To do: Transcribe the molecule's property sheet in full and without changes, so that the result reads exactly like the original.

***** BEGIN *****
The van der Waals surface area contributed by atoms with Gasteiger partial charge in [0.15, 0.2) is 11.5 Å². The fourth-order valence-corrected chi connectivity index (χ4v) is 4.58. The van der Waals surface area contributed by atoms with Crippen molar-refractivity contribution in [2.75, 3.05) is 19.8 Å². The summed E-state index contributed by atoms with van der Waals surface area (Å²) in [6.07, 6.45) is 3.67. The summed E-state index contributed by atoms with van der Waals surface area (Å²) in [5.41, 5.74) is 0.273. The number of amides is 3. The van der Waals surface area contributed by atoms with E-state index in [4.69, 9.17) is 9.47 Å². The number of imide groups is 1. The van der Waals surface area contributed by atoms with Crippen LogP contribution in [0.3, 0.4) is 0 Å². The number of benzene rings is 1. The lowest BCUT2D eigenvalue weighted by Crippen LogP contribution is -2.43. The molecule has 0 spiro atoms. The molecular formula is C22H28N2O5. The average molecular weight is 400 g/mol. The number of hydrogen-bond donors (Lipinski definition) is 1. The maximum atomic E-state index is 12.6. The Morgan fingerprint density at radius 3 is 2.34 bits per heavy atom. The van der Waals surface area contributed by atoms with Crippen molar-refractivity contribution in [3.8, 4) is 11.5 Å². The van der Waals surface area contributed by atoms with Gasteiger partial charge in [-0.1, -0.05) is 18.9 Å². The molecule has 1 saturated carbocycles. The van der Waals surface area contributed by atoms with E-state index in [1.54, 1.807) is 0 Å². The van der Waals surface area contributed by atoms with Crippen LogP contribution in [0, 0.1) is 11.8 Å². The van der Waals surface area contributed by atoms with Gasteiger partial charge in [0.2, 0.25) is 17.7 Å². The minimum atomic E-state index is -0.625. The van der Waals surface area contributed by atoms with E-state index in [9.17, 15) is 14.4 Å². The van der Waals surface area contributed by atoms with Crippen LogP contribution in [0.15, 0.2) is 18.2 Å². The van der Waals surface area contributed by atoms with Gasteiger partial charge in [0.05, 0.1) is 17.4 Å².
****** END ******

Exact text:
The van der Waals surface area contributed by atoms with Gasteiger partial charge in [0.15, 0.2) is 11.5 Å². The fourth-order valence-corrected chi connectivity index (χ4v) is 4.58. The van der Waals surface area contributed by atoms with Crippen molar-refractivity contribution in [2.75, 3.05) is 19.8 Å². The summed E-state index contributed by atoms with van der Waals surface area (Å²) in [6.07, 6.45) is 3.67. The summed E-state index contributed by atoms with van der Waals surface area (Å²) in [5.41, 5.74) is 0.273. The number of amides is 3. The van der Waals surface area contributed by atoms with E-state index in [4.69, 9.17) is 9.47 Å². The number of imide groups is 1. The van der Waals surface area contributed by atoms with Crippen LogP contribution in [0.3, 0.4) is 0 Å². The number of benzene rings is 1. The lowest BCUT2D eigenvalue weighted by Crippen LogP contribution is -2.43. The molecule has 0 spiro atoms. The molecular formula is C22H28N2O5. The average molecular weight is 400 g/mol. The number of hydrogen-bond donors (Lipinski definition) is 1. The maximum atomic E-state index is 12.6. The Morgan fingerprint density at radius 3 is 2.34 bits per heavy atom. The van der Waals surface area contributed by atoms with Crippen molar-refractivity contribution in [3.8, 4) is 11.5 Å². The van der Waals surface area contributed by atoms with Gasteiger partial charge in [-0.1, -0.05) is 18.9 Å². The molecule has 1 saturated carbocycles. The van der Waals surface area contributed by atoms with E-state index in [1.54, 1.807) is 0 Å². The van der Waals surface area contributed by atoms with Crippen LogP contribution in [0, 0.1) is 11.8 Å². The van der Waals surface area contributed by atoms with Gasteiger partial charge in [0.2, 0.25) is 17.7 Å². The minimum atomic E-state index is -0.625. The van der Waals surface area contributed by atoms with E-state index in [9.17, 15) is 14.4 Å². The van der Waals surface area contributed by atoms with Crippen LogP contribution in [0.15, 0.2) is 18.2 Å². The van der Waals surface area contributed by atoms with Gasteiger partial charge in [0.05, 0.1) is 17.4 Å².